Gobhi (Phool) Paratha
This paratha is very popular in India during winter months, because cauliflower grows abundantly during winter and it is very cheap. If you travel in India by road, many road side Dhabas, the truckers stops, offer you freshly made parathas with pickles, natural yoghurt or a glass of cool Lassi 1 or Lassi 2 or Lassi 3. Makes approximately 10-12
New pictures added July 2018
For the dough:
500 gm. ( 3 1/2-4 cups) chapatti flour (keep a little aside on a plate, to use for dusting)
1 tbsp. oil or ghee
1/2 tsp. ajwain or carom seeds
300 ml. water approximately. Add a little more or a little less until you get a soft dough
For the stuffing:
1 medium sized cauliflower
1 or 2 green chillies, very finely chopped
1/2 inch ginger, peeled and finely chopped/grated
1 tbsp. finely chopped coriander leaves
1 tsp. salt, to taste (stuffing should be slightly over salted, as it is filled in unsalted dough)
Oil for pan frying
Save 2 tablespoons of dry flour on a plate, for dusting while rolling out parathas.
Mix the remaining flour, salt, ajwain and oil/ghee in a bowl and add enough water to make a firm...ish dough. If you are new to making parathas, it is better to have a firm dough, which is easier to control while rolling out. Experienced cooks prefer a little softer dough; softer the dough, softer the parathas. There is no need to knead it a lot.
Leave to stand for 10 minutes or so. Knead briefly again, to make the dough smooth.
Place all stuffing ingredients in a food chopper and chop until fine, but not pureed. Squeeze handfuls between your palms, to make sure all excess water is removed.
Rolling out the Parathas
Break dough into approximately 10 portions. Proceed with any of the following methods below. I mostly use method 1.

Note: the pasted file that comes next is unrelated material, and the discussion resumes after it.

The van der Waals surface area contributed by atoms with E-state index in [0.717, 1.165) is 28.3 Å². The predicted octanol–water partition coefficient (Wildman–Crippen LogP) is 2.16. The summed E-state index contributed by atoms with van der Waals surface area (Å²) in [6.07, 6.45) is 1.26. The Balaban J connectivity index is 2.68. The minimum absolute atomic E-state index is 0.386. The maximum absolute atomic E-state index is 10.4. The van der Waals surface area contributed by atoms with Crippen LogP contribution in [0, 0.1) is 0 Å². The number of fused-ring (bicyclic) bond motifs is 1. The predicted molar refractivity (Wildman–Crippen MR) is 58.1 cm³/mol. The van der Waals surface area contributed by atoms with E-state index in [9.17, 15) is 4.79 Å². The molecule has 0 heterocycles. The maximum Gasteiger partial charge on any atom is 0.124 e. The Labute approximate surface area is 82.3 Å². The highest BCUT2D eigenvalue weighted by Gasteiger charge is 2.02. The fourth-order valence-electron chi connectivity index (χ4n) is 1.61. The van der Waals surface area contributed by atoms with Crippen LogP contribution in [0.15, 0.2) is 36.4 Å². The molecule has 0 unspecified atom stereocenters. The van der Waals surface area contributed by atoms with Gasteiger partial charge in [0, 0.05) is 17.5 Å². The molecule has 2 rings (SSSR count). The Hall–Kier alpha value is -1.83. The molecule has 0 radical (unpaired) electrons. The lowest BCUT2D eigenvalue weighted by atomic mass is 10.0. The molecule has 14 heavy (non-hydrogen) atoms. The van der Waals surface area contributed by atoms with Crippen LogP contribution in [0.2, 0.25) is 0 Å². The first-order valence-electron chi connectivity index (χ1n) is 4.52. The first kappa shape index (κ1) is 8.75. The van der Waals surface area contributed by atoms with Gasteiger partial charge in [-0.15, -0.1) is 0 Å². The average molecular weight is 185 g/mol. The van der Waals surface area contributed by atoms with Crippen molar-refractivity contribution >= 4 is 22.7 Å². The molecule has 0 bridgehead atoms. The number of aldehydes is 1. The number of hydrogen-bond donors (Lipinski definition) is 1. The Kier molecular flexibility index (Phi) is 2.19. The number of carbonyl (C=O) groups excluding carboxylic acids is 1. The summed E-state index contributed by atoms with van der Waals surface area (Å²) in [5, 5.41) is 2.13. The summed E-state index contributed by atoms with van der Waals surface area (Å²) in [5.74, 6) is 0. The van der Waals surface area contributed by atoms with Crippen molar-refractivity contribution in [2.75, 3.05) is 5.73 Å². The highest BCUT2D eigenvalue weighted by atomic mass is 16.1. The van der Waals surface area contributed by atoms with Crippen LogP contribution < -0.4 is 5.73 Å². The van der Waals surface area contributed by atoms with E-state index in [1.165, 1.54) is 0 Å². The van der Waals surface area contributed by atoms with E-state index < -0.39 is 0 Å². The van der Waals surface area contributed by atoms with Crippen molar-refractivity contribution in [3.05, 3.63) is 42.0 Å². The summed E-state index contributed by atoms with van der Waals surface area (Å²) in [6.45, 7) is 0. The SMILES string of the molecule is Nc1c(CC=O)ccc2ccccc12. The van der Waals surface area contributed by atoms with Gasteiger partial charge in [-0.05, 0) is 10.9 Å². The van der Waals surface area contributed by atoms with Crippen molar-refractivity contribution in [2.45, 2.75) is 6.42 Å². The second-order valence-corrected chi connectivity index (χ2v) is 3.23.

Method 1: Break each of these portions again into 2 and roll into balls (20 balls). Each paratha will require 2 balls. Keep covered with a moist cloth. Once you learn to make them, you can make 2 balls for one paratha at a time and roll the next 2 balls and paratha while the previous one is cooking.
Dust 2 balls with flour and roll out to 8-10 cm. in size.
Take roughly 1/10th of the filling and spread out in the centre of one circle.
Cover with the second circle on top and gently press the edges to seal. Now you have a stuffed double circle, with the filling between the two layers.
Method 2: Roll out 1 of the 10 balls to 10 cm. or 4 inch circle.
Place 1/10th of the filling in the centre.
Pull edges towards the centre and make a ball again.
Method 3: Roll out one of the 10 balls into a 15 cm. or 6 inch circle. Place stuffing on the one half, folding the other half.
Seal edges by pressing.
Heat the griddle or tava.
Dust the stuffed ball with flour, from any of the above 3 methods, and roll out gently, to approximately 20 cm. in size. You may need to dust it with dry flour a couple of times during the rolling out process. If a little filling escapes, don't worry, just remove it.
Cooking the parathas:
Place the paratha on the heated tava or griddle (medium hot, not smoking hot). Turn it over when it changes colour slightly, you can see a few blisters on the under surface.
Cook the other side the same way. Turn it over again.
Brush oil on both surfaces, using a long handled spoon or ladle.
Press gently all over, using a flat spatula. This helps to make it crisp. Cook until nicely browned and crisp on both sides. It is important that you crisp the paratha on medium heat and not cook it too fast.
Serve hot with a knob of butter, pickles of choice, natural yoghurt or Lassi .